House of Commons, 10 May 1869, Canadian Confederation with Newfoundland

232 COMMONS DEBATES May 10, 1869
Mr. Rose of gold now in circulation, which would require to be recoined, would be all brought to England for that purpose, as the coining would there be done for nothing. The Commissioners also recommended that any change should be carried out by means of a convention or treaty, into which the various nations should enter, and suggested a number of matters, such as the remitting of coin which had lost by sweating or use, as to which there must be internal arrangements. He understood that it was now the impression, both in France and the United States, that the recommendation of the English Commissioners had much merit in them, if they should not wholly be accepted, and the English sovereign adopted as the standard. This would cause very little inconvenience to these countries, for the pound sterling had been practically the standard throughout the world up to the time of the French Revolution, and in the United States during the suspension of specie payments, it was of little consequence what particular coin was taken as the standard, whereas the investigations of the Commissioners had shewn that the world at large would be more inconvenienced by changing from the English sovereign than the United States by a change from their five dollar piece, or France by assimilating her 25 franc piece to the sovereign. Under these circumstances he thought we should submit a little longer to the inconvenience arising from the difierence of currency in these Provinces. He supposed his hon. friends from Nova Scotia would not like for a month or two, or a year or two to change the Nova Scotia currency, by assimilating it to ours, and then have to go back again to their present system in the event of France and the United States adopting the English sovereign.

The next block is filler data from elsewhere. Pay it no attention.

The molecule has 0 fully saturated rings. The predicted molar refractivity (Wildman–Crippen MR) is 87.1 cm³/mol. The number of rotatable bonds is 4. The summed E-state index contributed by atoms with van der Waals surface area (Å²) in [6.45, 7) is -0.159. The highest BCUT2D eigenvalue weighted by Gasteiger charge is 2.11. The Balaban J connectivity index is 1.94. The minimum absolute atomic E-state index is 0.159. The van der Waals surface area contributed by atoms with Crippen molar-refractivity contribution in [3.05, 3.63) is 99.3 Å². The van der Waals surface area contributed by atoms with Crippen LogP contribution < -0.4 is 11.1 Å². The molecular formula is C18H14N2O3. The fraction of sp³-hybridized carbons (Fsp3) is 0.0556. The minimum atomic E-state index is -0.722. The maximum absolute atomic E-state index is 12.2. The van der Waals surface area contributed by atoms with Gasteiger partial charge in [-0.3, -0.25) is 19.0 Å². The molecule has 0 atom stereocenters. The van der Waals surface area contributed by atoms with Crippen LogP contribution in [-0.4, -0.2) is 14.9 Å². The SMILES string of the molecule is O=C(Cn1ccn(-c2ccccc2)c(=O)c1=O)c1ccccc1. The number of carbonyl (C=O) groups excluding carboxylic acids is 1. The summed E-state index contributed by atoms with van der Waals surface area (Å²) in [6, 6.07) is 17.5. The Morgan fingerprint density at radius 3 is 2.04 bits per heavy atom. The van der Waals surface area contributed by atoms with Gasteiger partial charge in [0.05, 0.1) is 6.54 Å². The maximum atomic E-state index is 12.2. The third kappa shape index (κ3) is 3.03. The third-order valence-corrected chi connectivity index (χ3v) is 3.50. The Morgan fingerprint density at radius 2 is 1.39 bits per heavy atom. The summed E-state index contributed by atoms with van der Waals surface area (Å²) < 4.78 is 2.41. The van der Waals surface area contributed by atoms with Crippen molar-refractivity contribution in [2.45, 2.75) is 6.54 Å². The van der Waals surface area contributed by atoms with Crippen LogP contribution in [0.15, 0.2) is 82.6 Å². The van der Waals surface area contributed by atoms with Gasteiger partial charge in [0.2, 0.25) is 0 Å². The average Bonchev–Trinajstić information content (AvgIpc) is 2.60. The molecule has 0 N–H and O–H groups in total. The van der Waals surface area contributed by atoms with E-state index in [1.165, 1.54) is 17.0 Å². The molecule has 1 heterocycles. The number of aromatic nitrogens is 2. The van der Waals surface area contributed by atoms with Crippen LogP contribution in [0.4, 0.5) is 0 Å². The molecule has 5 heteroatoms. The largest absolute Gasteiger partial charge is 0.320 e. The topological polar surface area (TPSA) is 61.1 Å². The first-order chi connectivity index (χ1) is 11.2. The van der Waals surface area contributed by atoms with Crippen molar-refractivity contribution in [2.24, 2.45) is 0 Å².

Mr. Mackenzie—The United States surely won't take a sovereign. (Laughter.)
Hon. Mr. Rose—Perhaps they won't refuse one financially. (Hear, hear.) He thought it would be necessary under the circumstances he had explained, that we should subject ourselves for some days longer to the inconvenience of having different systems of money and accounts prevailing in the different Provinces. He hoped we would soon get Newfoundland into the Confederation. Newfoundland also had a different standard of money, differing both from Nova Scotia and the rest of the Dominion. In Newfoundland, the sovereign, he believed, was worth $4.80, while in Nova Scotia it was worth $5, and here, $4.86 3/4. The Hudson's Bay Territory again, which we hoped soon to incorporate [...]


Canada. House of Commons Debates, 1869. Edited by P.B. Waite. Ottawa: Queen's Printer, 1975. Original scans accessible at:



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